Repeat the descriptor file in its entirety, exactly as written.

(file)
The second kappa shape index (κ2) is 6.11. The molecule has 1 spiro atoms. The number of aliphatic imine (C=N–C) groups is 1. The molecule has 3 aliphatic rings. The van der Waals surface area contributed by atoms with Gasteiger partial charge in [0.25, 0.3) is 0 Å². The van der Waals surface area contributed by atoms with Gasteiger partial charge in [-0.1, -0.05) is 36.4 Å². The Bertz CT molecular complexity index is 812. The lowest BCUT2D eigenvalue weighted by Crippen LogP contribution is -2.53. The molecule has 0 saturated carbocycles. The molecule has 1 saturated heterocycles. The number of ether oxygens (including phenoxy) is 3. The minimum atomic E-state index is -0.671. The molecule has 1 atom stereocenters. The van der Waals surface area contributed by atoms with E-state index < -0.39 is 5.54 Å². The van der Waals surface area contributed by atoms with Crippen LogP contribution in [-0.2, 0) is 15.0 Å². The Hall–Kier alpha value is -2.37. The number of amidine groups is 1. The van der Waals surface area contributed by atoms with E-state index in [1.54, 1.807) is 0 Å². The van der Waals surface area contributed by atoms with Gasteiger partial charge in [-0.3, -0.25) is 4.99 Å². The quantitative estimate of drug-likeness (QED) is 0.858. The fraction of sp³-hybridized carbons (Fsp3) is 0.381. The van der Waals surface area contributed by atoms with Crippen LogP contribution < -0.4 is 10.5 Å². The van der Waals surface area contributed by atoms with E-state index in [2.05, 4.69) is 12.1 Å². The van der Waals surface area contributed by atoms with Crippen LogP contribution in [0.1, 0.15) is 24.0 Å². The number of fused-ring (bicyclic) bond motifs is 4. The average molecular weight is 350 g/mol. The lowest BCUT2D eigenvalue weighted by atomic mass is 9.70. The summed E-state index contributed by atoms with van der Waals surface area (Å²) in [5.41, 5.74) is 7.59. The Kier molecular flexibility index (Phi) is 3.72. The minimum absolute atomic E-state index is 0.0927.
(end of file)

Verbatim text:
The second kappa shape index (κ2) is 6.11. The molecule has 1 spiro atoms. The number of aliphatic imine (C=N–C) groups is 1. The molecule has 3 aliphatic rings. The van der Waals surface area contributed by atoms with Gasteiger partial charge in [0.25, 0.3) is 0 Å². The van der Waals surface area contributed by atoms with Gasteiger partial charge in [-0.1, -0.05) is 36.4 Å². The Bertz CT molecular complexity index is 812. The lowest BCUT2D eigenvalue weighted by Crippen LogP contribution is -2.53. The molecule has 0 saturated carbocycles. The molecule has 1 saturated heterocycles. The number of ether oxygens (including phenoxy) is 3. The minimum atomic E-state index is -0.671. The molecule has 1 atom stereocenters. The van der Waals surface area contributed by atoms with E-state index < -0.39 is 5.54 Å². The van der Waals surface area contributed by atoms with Crippen LogP contribution in [-0.2, 0) is 15.0 Å². The Hall–Kier alpha value is -2.37. The number of amidine groups is 1. The van der Waals surface area contributed by atoms with E-state index in [1.54, 1.807) is 0 Å². The van der Waals surface area contributed by atoms with Gasteiger partial charge in [-0.3, -0.25) is 4.99 Å². The quantitative estimate of drug-likeness (QED) is 0.858. The fraction of sp³-hybridized carbons (Fsp3) is 0.381. The van der Waals surface area contributed by atoms with Crippen LogP contribution < -0.4 is 10.5 Å². The van der Waals surface area contributed by atoms with E-state index in [2.05, 4.69) is 12.1 Å². The van der Waals surface area contributed by atoms with Crippen LogP contribution in [0.1, 0.15) is 24.0 Å². The number of fused-ring (bicyclic) bond motifs is 4. The average molecular weight is 350 g/mol. The lowest BCUT2D eigenvalue weighted by atomic mass is 9.70. The summed E-state index contributed by atoms with van der Waals surface area (Å²) in [5.41, 5.74) is 7.59. The Kier molecular flexibility index (Phi) is 3.72. The minimum absolute atomic E-state index is 0.0927.